By Eliza Berman
August 5, 2016

Warning: This post contains spoilers for Suicide Squad.

Early on in Suicide Squad, Viola Davis’ Amanda Waller must convince her colleagues that the American government requires the help of some pretty bad supervillains to defend it against even more villainous villains. If she couldn’t convince them, of course, the movie would be over after 30 minutes—but naturally she does. One of the arguments she uses to make her case is that her proposal is not unprecedented.

Waller points to a deal the U.S. Navy made with the Mafia during World War II to protect American shipyards. And despite the absurdity of pretty much everything else that happens in the movie, this one historical tidbit is entirely accurate.

In 1942, following the attack on Pearl Harbor and the suspicious destruction of the Normandie cruise ship in Manhattan, the U.S. Office of Naval Intelligence was concerned about the potential for Italian and German agents to infiltrate the country through its ports. The organization dispatched its own agents to attempt to gather intelligence from the mostly Italian-American fishermen and dockworkers in New York City, but workers refused to offer up any information.

Navy officials figured that the workers’ reticence had little to do with the questions they were asking and more to do with who was doing the asking. Working through the Jewish mobster Meyer Lansky, who was quietly endeavoring to intimidate Nazi sympathizers at home, the Navy began negotiating with Mafia boss Salvatore C. Luciano, nicknamed “Lucky Luciano,” widely considered to be the father of organized crime in the U.S.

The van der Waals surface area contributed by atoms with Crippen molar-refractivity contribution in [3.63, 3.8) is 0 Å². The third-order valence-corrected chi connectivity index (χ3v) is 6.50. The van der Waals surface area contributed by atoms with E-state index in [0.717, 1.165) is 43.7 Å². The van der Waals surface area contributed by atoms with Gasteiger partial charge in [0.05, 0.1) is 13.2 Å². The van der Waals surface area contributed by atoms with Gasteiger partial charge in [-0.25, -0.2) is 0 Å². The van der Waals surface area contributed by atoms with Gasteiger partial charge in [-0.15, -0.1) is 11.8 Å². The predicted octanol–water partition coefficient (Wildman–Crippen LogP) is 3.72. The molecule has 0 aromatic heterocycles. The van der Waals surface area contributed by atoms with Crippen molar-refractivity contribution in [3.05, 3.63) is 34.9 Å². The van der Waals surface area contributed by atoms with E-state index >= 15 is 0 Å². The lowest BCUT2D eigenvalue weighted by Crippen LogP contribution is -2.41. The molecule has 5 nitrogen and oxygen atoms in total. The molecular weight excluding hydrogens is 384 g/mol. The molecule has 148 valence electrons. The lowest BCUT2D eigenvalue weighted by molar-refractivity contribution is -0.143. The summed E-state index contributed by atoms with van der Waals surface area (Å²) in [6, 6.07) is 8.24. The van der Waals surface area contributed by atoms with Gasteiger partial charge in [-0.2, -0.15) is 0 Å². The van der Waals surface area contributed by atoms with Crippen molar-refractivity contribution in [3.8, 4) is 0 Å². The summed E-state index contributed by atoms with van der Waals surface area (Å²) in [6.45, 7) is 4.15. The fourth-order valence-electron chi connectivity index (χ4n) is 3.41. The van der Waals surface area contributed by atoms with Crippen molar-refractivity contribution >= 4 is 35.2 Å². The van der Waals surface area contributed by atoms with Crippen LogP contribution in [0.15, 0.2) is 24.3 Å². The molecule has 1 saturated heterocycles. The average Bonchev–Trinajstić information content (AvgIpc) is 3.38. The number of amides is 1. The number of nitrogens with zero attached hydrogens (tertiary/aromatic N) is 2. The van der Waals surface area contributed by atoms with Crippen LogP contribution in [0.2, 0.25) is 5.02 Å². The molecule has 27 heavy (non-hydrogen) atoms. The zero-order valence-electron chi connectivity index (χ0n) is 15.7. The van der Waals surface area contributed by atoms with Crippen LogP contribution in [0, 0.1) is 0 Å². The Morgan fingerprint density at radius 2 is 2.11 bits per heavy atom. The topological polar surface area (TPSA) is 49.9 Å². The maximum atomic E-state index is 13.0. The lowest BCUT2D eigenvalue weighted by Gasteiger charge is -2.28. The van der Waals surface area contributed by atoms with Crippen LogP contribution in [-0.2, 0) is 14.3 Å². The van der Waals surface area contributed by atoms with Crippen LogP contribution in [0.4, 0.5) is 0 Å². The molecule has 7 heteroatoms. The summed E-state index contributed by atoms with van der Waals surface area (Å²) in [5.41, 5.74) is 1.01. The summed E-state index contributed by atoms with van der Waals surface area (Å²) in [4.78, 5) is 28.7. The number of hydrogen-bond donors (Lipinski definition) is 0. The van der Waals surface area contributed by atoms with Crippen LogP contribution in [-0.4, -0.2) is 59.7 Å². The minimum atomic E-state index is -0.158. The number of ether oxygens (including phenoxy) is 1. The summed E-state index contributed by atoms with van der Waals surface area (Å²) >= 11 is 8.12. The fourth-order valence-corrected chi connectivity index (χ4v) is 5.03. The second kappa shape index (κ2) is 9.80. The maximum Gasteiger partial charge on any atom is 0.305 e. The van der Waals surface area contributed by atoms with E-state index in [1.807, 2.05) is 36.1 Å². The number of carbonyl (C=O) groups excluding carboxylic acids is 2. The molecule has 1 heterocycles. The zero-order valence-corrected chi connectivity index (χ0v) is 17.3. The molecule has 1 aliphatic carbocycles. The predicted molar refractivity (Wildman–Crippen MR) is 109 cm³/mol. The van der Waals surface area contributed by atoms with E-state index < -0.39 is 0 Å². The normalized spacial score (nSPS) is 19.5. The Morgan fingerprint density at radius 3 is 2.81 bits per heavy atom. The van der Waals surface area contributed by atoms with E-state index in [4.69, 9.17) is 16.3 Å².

The Navy, the State of New York and Luciano struck a deal in which the latter, who was serving 30 to 50 years in prison for compulsory prostitution, would have his sentence commuted in exchange for enlisting the support of his organization in providing intelligence to the Navy. Though there’s little evidence proving the success of the arrangement, it was enough to get Luciano released from prison in 1946 and deported to Italy to live out his days in his home country.

But the Mafia’s contributions to the war effort don’t end there. Luciano recruited a number of his associates to help draw maps and dig up photos of the Sicilian coastline in preparation for the Allied invasion of Sicily, otherwise known as Operation Husky, in 1943. Mob boss Vito Genovese offered his services as an interpreter and an adviser to U.S. forces in Naples, and several other Mafia connections offered up contacts in Sicily who were supportive of the Allied cause.

The U.S. government denied its collaboration with the Mafia for decades, and not just in relation to the Second World War. In 2007, to cite just one example, the CIA released documents that revealed the agency’s collaboration with the Cosa Nostra in a failed 1960 attempt to assassinate Fidel Castro.

Suicide Squad may be taking some heat from critics over its choppy and circuitous plot. But setting aside aliens and enchantresses and malevolent metahumans, its underlying premise is no stranger than history itself.

Write to Eliza Berman at eliza.berman@time.com.

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